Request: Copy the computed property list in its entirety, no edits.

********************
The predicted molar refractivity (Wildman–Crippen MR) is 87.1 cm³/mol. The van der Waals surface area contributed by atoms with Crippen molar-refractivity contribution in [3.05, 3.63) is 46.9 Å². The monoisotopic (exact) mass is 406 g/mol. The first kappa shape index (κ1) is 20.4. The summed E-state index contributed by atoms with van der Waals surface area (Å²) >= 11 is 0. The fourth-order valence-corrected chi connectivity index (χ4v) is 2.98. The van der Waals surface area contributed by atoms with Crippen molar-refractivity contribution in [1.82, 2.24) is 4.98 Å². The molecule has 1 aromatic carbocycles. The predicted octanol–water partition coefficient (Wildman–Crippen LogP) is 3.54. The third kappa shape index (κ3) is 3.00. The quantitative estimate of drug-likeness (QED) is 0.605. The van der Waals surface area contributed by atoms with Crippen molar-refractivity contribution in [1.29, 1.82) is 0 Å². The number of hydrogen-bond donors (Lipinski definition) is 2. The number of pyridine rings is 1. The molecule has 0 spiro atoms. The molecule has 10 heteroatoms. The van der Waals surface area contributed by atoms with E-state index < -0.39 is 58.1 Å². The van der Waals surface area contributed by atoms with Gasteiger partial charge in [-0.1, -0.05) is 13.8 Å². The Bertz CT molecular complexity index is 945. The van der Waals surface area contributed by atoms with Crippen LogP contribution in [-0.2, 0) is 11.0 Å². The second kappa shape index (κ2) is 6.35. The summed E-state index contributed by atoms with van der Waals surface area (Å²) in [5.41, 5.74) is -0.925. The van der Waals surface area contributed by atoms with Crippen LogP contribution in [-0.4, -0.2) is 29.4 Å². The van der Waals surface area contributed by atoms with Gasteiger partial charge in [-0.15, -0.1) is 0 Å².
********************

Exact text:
The predicted molar refractivity (Wildman–Crippen MR) is 87.1 cm³/mol. The van der Waals surface area contributed by atoms with Crippen molar-refractivity contribution in [3.05, 3.63) is 46.9 Å². The monoisotopic (exact) mass is 406 g/mol. The first kappa shape index (κ1) is 20.4. The summed E-state index contributed by atoms with van der Waals surface area (Å²) >= 11 is 0. The fourth-order valence-corrected chi connectivity index (χ4v) is 2.98. The van der Waals surface area contributed by atoms with Crippen molar-refractivity contribution in [1.82, 2.24) is 4.98 Å². The molecule has 1 aromatic carbocycles. The predicted octanol–water partition coefficient (Wildman–Crippen LogP) is 3.54. The third kappa shape index (κ3) is 3.00. The quantitative estimate of drug-likeness (QED) is 0.605. The van der Waals surface area contributed by atoms with Crippen molar-refractivity contribution in [1.29, 1.82) is 0 Å². The number of hydrogen-bond donors (Lipinski definition) is 2. The number of pyridine rings is 1. The molecule has 0 spiro atoms. The molecule has 10 heteroatoms. The van der Waals surface area contributed by atoms with E-state index < -0.39 is 58.1 Å². The van der Waals surface area contributed by atoms with Gasteiger partial charge in [-0.1, -0.05) is 13.8 Å². The Bertz CT molecular complexity index is 945. The van der Waals surface area contributed by atoms with Crippen LogP contribution in [-0.2, 0) is 11.0 Å². The second kappa shape index (κ2) is 6.35. The summed E-state index contributed by atoms with van der Waals surface area (Å²) in [5.41, 5.74) is -0.925. The van der Waals surface area contributed by atoms with Crippen LogP contribution in [-0.4, -0.2) is 29.4 Å². The van der Waals surface area contributed by atoms with Gasteiger partial charge in [-0.15, -0.1) is 0 Å².